Last week, our band of heroes decided it was time to put the dragon in its place. Let’s see how well that works out.
Ben leaned against a streetlight. A few stars twinkled overhead. On his left shoulder, the cockatrice peered around the steel pole and whistled. Ben grimaced.
“Keep quiet,” Barty whispered. He crouched behind a short, evergreen bush.
Crunchy gripped his cutlass and grinned. “Never fought a dragon before.”
The dragon’s tail swished back and forth, sprawling out of the gaping hole in the bar’s wall. The brown tail ended in a barb. Thick scales covered the dragon’s hide. Spikes ran along its spine.
Ben chewed his lip.
Wellington rested a frail hand upon Ben’s shoulder. “It’s now or never, lad.”
Nodding, Ben stepped around the streetlight. He looked over his shoulder. No one followed. “Thanks a lot.”
Barty shrugged. “We’ve got your back.”
“It’s not my back I’m worried about,” Ben muttered. He crept toward the bar.
A low rumble rolled through the night. “…Used to have sheep, dozens of them.” A deep sniffle echoed through the cool air. “Then came the dark times, the humans.”
Ben glanced at his cockatrice. “Is the dragon crying?”
The cockatrice warbled.
Ben snuck closer.
“We used to gather for a grand feast. My whole family around one field. Can you imagine it?” The dragon’s tail stopped twitching, lying still upon the dewy grass.
“I think I can,” someone within the bar said.
Ben leaned against the wall and peered inside. The bartender wiped down the wooden bar with a wet rag. No one else remained inside. Large water droplets splashed onto the bar.
“Tribute from local tribes, fresh caught lamb, and the finest ale dragons can brew–”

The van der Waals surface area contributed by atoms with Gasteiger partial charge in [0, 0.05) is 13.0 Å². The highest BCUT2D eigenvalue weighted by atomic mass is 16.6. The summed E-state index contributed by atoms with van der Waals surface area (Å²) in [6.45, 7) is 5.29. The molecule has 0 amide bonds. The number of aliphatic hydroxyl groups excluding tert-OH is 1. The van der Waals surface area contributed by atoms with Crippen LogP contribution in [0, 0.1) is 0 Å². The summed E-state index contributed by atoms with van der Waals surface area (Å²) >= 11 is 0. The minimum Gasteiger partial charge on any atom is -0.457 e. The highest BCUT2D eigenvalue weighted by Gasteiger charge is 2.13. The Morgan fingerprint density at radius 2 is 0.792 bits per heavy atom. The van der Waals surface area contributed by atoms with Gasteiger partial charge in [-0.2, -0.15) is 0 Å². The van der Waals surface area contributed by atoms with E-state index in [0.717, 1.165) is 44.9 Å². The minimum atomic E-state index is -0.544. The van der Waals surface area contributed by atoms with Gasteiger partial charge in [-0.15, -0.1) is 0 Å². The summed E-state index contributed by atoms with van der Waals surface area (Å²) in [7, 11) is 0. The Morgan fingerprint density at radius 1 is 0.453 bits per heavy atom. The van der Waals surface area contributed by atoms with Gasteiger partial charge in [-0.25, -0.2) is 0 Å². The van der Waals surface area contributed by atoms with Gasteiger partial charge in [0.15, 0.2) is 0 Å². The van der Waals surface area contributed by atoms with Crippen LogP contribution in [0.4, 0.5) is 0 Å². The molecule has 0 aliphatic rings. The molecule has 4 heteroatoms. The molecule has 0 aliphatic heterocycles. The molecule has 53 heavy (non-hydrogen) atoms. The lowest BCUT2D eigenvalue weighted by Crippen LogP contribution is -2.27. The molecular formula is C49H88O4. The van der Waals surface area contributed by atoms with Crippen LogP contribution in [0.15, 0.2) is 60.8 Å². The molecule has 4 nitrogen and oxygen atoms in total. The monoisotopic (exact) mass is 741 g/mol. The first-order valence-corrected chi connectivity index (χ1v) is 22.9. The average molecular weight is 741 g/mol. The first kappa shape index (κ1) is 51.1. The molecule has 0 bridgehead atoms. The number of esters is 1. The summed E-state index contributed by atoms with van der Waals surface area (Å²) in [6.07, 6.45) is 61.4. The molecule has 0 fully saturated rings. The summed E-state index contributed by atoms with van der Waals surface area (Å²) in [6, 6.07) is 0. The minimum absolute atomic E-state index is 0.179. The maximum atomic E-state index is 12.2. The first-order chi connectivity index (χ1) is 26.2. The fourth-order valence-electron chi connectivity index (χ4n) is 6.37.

“Dragons’ brew beer?” Ben clamped a hand over his mouth.
The dragon turned, its golden eye found Ben and narrowed. “You.”
The dragon crooked a claw. “Come in. Might as well have a last meal. Listen to the song of my people.”
Ben took a step backward.
“I insist.” The dragon swept its tail behind Ben and forced him into the bar.
Ben looked over his shoulder. His companions remained hidden. He nodded. “All-all right.” He took a seat at the bar.
The cockatrice hopped onto the bar and crowed.
The bartender poured two tall mugs of ale. “On the house.” He slid them toward the dragon and removed the two empty mugs that sat in front of its snout.
The dragon nudged them toward Ben. “Catch up.”
Ben fumbled a mug in shaky hands.
“Drink!” The back of the dragon’s throat glowed with the threat of fire.
“To…” Ben lifted the mug and racked his brain for a toast. “Dragons. Long may they rule.”
The dragon snorted, smoke rising from his nostrils. “Rule?” It chortled. “We haven’t ruled since you took over.”
“Me?” Ben sputtered and spilled beer onto his shirt.
The dragon exposed its teeth in a snarl. “You. Your kind. Humans.”
Ben dropped his mug onto the bar. It clattered to the floor.
The bartender shook his head. “Wasteful.”
“Long ago, we labored. Long ago, we flourished. Our wings spread wide, our hearts soared.” The dragon cleared its throat and began to sing.
“In my youth I knew an elder
Who stood astride a tree
Happier than Merlin
He was kin to me.
He worked as a welder
His heart completely free
To the air he took, curling
He dove into the sea.
He crafted armor for kings
He sharped swords for knights
He did his job with pride,
He never thought to fight.
Then came evil things,
Vile, cruel, worse than wights.
The day my uncle died,
George slew him on the heights.”
“Bah, I’m no bard.” The dragon rested his head upon his forearms and closed its eyes. “You know the stories better than I.”
So, what do you think will happen? What do you want to happen? Was it too short? Too long? Too unfunny?
Yep, that’s right. I’m soliciting comments and suggestions. I may even use them. No matter how wacky, zany, nerdy, or weird. No matter how serious, fanciful, or sci-fi. It’s a choose your own adventure. You choose what happens next
because I’m just not that creative.